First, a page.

Philando Castile and the Things We White People Say


A police revolver rings out.  Several times.  Another black man in America bleeds out.  Most all agree that these killings are a terrible tragedy.  And we–my white brothers and sisters and I–wanting to be helpful, offer our counsel.  These deaths could be prevented.  The story can end up differently. If only the black man had done something differently.  There is a reason this ended badly.  But it doesn’t have to in the future.  Do these simple things, and the story will end differently.  It’s as simple as that.


But I wonder if we white folks have anything left to say after Philando Castile.


Get a job, we say.  People who aren’t working are asking for trouble.  Those are the ones likely to get into criminal mischief.  Help your own cause by getting good honest work.


But Mr. Castile had been working for the St. Paul School system for 15 years, where he had been hired upon graduation from high school.  He had been promoted and was serving as the Nutrition Services Supervisor at J.J. Hill Montessori Magnet School.


What do we say now?


Don’t break the law, we say. Sure, that Michael Brown thing was unfortunate, but hadn’t he just shoplifted some cigarellos?  And Eric Garner?  Well, you know he was selling cigarettes illegally.  He just should have been keeping the law.  Never mind that no white parent I know would ever want his unarmed child killed by an officer after shoplifting, cigarette sales, or drug possession.  Still we say, just keep the law and all will be fine.


But Mr. Castile hadn’t broken the law.  He wasn’t fleeing a crime scene.  He was just driving around with his girlfriend and her four year old daughter.  He wasn’t even speeding.  Oh, his car did have a faulty brake light, so the officers pulled the black man over.


What do we say now?


You should be able to own a gun to protect yourself, we say.   We need more open carry states.  Possessing a gun is your right.  It can protect you from some criminal element. It might save your life, we say.


But it didn’t save Mr. Castile’s life.  It cost him his.  The simple mention of it led officers to immediately draw their guns.  One of them shoots him seconds later.


What do we say now?


Be respectful, we say.  God has graced me to have many black friends who have welcomed me into their lives.  I have heard them, with shaky voice, tell me how they lecture their kids about how to respond if an officer ever approaches you.  They are passionate and persistent because they understand the stakes. They think about it often.  They pray their child will never be pulled over, though he/she eventually will be.


But Mr. Castile did just what his mama told him to do.  Police video captures audio of Mr. Castile calmly saying, “Sir, I have to tell you, I do have a firearm on me.” ( He’s calm, not angry. “Sir.”  The term of respect we teach our children to use. He calls him sir!! He tells the officers he has a gun.  He is not required by law to mention this, but it is respectful.  It is wise.  Respect and calm will defuse the situation, we tell him.   Only it doesn’t.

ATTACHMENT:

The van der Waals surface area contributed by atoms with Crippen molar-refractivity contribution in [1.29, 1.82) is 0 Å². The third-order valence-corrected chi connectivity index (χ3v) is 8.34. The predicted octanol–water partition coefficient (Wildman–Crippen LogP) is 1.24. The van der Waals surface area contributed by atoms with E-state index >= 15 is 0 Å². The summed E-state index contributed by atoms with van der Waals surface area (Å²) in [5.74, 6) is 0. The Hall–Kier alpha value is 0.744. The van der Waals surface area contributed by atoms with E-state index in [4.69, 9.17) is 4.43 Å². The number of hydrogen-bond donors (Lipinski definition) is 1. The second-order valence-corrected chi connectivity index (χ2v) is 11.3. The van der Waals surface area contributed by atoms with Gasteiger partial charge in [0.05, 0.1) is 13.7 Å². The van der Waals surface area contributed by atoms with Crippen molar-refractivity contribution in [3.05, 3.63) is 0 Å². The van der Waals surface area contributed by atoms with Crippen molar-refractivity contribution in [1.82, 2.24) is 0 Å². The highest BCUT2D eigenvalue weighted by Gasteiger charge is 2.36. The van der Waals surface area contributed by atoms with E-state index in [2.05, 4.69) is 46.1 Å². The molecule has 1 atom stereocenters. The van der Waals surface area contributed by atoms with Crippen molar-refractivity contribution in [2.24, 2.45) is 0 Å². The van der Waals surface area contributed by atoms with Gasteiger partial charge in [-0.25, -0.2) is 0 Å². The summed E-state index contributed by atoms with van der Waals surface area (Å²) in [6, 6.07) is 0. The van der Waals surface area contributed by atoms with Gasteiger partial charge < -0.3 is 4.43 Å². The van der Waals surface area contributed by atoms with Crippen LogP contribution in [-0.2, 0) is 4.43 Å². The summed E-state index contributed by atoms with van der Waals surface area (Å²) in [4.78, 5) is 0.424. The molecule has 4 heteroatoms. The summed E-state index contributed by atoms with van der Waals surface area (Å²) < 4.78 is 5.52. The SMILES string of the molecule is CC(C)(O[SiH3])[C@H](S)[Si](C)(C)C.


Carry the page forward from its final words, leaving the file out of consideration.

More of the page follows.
What do we say now?


Do exactly what the officer says, we say. Franklin Graham, in a March 2015 Facebook post, wrote with certainty: “Most police shootings can be avoided. It comes down to respect for authority and obedience. If a police officer tells you to stop, you stop. If a police officer tells you to put your hands in the air, you put your hands in the air. If a police officer tells you to lay down face first with your hands behind your back, you lay down face first with your hands behind your back. It’s as simple as that.”


But it’s not that simple.  Mr. Castile followed Mr. Graham’s advice to the letter.  He did what he was told. He stopped immediately.  He gave the officers what they asked for.  His voice reflects respect for authority.  He addresses the officer as “Sir.”  Seconds later, the officer fires repeatedly.


What do we say now?


Justice will be served, we say.  Trust the system. Yes, there may be a couple of officers in our country who are biased or don’t go by protocol, but the court system will get them.  If you’ve done all the things we’ve been telling you to do, and the officer still does the wrong thing, the court system will protect you.  Justice will be served.


But the officer who shot Mr. Castile was acquitted of all charges.


What do we say now?


Forgive me, friends, but it feels like we have only one thing left to say.


Don’t be black.


[I encourage every reader to watch the Netflix Documentary, 13th.  I intend for this post to create thought and conversation.  Feel free to share your thoughts in the comment section.  Please be both honest and gracious, especially as you respond to the comments of others.]

PHOTO: Feature photo by Fibonacci Blue from Minnesota, USA – Protest in response to the Philando Castile shooting, CC BY 2.0,


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